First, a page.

I like this book, or at least, I found it interesting and found it hard to put to put down until I had finished the last page. Was I entertained by it? No, I don't think I was. Was it compelling? Absolutely. I liked it, I didn't love it. Having said that, I can recall the entire book which is more than I can say for many, many books I have read over the years.
Picked up on a whim, and one of the most surprising and engaging novels I've read in years. A new favourite, likely to be re-read repeatedly. Can't recommend enough - if the first page doesn't hook you instantly, I'd be astonished.
This is truly an epic tale, covering nearly a century from 1848, when Laurids Madsen and other men of the small Danish Baltic town of Marstal go to war to fight the Germans, up to the end of the second world war. The main focus is on Laudris' son Albert Madsen, whose sea-faring adventures include shipwrecking and cannibal attacks as he searches for his lost father and in so doing realises more about his own self. On his return he establishes himself as a sea captain and ship owner, and in old age, befriends the second main character, Knud Erik Friis, a small boy who grows up to become a sailor himself against his mother's wishes. It is through his eyes that we see the Second World War, as he becomes a man and, along with other Marstal natives, fights against the Nazis.
We follow Albert through nearly his entire life, and watch Knud grow up. For most of the book there is the almost ghost like narration of an unseen chorus, the "we" of the title that just adds to the novel's captivating tone. The other main voice of the author is the middle part of this huge book told in the first person by Albert himself as he quests to find his father. This is just as well-written.
There's a strong supporting cast as well including Knud's childhood friend Anton, the Terror of Marstal, Klara, Knud's slightly scary mother, Herman the Seagull Killer, and Albert's captain Jack Lewis. And then of course, there's the sea with it's promise of riches and adventure and ever-present threat of death ....
The book is an epic in every sense. It's sprawling, far reaching and encompassing a variety of kinds of stories. It's an adventure story, a romance, a coming-of-age story, a war tale, a drama, and a comedy. But what stands out is the quality of the writing. And the final pages are sublime. It may be a monster in length, but it's never dull and gripping throughout. Surely a candidate for this year's literary prizes? I cannot recommend this highly enough.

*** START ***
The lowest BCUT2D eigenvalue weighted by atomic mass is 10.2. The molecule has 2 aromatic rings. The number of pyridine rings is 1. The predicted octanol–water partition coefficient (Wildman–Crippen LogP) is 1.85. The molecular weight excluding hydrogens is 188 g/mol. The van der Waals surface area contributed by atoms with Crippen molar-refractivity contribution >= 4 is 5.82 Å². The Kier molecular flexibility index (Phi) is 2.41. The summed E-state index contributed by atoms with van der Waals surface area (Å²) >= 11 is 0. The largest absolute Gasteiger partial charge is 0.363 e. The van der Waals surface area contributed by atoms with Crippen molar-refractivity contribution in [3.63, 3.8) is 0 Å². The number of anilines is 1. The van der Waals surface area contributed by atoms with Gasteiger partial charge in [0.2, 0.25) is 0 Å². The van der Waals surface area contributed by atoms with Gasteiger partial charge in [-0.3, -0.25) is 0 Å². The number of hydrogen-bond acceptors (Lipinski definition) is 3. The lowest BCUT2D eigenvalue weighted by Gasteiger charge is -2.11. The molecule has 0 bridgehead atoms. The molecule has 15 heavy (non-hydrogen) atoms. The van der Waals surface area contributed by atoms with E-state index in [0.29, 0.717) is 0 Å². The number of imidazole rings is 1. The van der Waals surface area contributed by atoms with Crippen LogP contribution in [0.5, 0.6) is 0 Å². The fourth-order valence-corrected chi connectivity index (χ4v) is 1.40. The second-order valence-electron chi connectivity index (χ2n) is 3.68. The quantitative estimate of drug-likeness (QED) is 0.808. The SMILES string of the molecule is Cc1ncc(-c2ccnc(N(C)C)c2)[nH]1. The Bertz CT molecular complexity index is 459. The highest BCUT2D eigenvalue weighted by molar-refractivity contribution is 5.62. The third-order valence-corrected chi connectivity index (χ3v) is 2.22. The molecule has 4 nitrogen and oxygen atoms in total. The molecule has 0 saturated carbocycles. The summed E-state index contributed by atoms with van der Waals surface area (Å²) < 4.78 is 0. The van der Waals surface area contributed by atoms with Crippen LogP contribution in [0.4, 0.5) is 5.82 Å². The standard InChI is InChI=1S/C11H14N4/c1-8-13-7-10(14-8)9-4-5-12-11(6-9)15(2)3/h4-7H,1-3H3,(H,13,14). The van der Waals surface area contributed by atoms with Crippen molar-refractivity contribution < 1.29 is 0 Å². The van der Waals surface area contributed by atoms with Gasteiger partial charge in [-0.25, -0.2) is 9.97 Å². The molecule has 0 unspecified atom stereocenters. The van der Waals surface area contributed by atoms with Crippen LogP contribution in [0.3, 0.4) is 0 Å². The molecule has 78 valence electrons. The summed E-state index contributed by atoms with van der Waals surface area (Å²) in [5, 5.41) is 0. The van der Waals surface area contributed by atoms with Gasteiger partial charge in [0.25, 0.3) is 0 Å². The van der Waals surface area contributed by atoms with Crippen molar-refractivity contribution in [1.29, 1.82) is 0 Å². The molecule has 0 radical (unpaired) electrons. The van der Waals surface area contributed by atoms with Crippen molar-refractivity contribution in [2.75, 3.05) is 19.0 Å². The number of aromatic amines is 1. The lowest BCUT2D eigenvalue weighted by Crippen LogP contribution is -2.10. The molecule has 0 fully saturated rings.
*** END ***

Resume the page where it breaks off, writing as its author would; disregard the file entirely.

I am a middle aged woman and I bought this book second hand as I was going on a week to Denmark and wanted something topical. The subject was not one I would ever have dreamt of picking up. I was dreading having to read it and put it off until I was in the plane to C'hagen with nothing else to read. I never read mariner stories and thought I had very little interest in them or in the sea. I avoid boats and waves at all costs. But this book is fabulous. I really can't recommend it highly enough. Beautifully written, gripping not just with sea adventures, but with an enormous scope....of human lives, motivations and morality. It will be a classic. I can't do it justice. Pick it up and read it. Every time I put it down I would bore my whole family with how it is the best book that I have ever read, and I read a lot!!
Until recently, my reading has been restricted to non-fiction during a research project and this book probably gained something in my estimation because of this. I bought it about a year ago and have been itching to read it as I found the subject matter appealing, which was confirmed when I read a few random passages prior to purchase. I was also attracted by the interesting cover design and blueing on the pages made it stand out in the historical fiction section of the book shop.
I had thought that I may have built it up too much in my mind due to this long wait but 'We, The Drowned' did not disappoint me. In fact, it exceeded my expectations and is a marvellous book. Jensen writes in a deceptively simplistic style that makes it a very easy read. Indeed, I was surprised that it was translated from Danish as the narrative flows so well in English and I think Charlotte Barslund and Emma Ryder (Jensen's translators) deserve a mention for their excellent work in this regard.
I found the subject matter utterly compelling with a selection of stories and different characters covering the period between 1848-1945. The first 200 pages were fantastic and, while it slowed a little after that, it rapidly regained pace when the character of Knud Erik became the main focus of the narrative.
The storyline covers an immense range of topics (including three major wars) but excels when it comes to examining the characters and motives of the main protagonists. The fact that I missed some characters (such as Laurids and Albert Madsen) as they fell by the wayside reveals what a good job the author has done in this regard. Jensen doesnt shy away from tales of violence, war, murder, loss and cruelty in this book and they exert a disturbingly magnetic appeal. Yet there is also a great deal of humour concerned and this combination makes his work a fascinating and exciting read.
This is an incredible book that covers a wide range of subject matter in epic fashion. At 693 pages, some readers might find it's size intimidating but the text is easily good enough to sustain the reader's interest throughout. Indeed, I read it avidly and my only disappointment is that it wasn't longer.
Jensen deserves the excellent reviews he has received and this may well become a classic as some reviewers have already commented. This is an exceptional historical novel and deserves to do very well indeed.